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Public Plaza

Integrated Public Plaza:
A series of integrated stairs throughout the site connect the amenity levels above to an expansive public plaza at the street level. The plaza will be the focal point of the Central SoMa neighborhood, which is currently lacking in high quality, well-maintained public open space. Boasting several convenient access points, connecting through the Market Hall, and encouraging pedestrian activity from nearby public transit, the plaza will also act as a programmable space for events such as famers’ markets and floral exhibitions. Pedestrian connections woven through the site are designed to address the recommendation of the Central SoMa Plan to link the surrounding city blocks to create more of a neighborhood feel. Through integrated windows off of the plaza, visitors and tenants will have the opportunity to catch a glimpse into the world of the fast-paced flower business without disrupting the busy wholesale operation inside.​

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Creative Office Space

 

Creative Office Space:
Rising above retail experience will be a series of LEED Platinum-certified creative office buildings connected by sky bridges, giving tenants the flexibility to enjoy either large or medium-sized floorplates. A mix of rustic and modern facades and a low-rise podium building above the Market Hall on Brannan Street celebrates the industrial history and creative future of the neighborhood. Amenity plazas located above the Flower Mart warehouse at 14 and 24 feet contribute to a healthy office environment by providing office tenants with a convenient connection to the outdoors, attractive seating zones, recreational areas, and kiosks. This amenity zone, activated by the adjacent market and dynamic landscaping, will also extend the visual and functional identity of the Flower Mart.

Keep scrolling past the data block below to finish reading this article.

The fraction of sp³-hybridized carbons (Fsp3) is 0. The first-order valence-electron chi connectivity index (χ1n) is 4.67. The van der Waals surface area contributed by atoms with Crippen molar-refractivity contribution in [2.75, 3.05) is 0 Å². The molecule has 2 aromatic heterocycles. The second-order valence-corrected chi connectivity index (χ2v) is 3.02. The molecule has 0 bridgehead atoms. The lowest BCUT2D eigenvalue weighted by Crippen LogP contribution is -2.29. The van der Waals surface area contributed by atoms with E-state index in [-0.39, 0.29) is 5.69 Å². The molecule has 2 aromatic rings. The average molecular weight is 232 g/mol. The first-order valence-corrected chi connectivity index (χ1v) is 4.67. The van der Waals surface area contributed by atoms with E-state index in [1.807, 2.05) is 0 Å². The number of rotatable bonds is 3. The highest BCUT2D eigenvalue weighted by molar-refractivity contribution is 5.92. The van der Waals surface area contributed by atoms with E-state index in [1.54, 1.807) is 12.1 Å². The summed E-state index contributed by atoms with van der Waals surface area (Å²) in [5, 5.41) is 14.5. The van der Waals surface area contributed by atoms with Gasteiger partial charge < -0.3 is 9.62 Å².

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On the Chocolate Block

Music to our ears, “Custom European refrigerator, custom Italian freezer, high end cupcakes, cheesecakes, and other fine baked goods”. We were sold with the custom fridge and freezer, but throwing in cupcakes and other fine baked goods has put us over the top. Now we just need the time to be there everyday.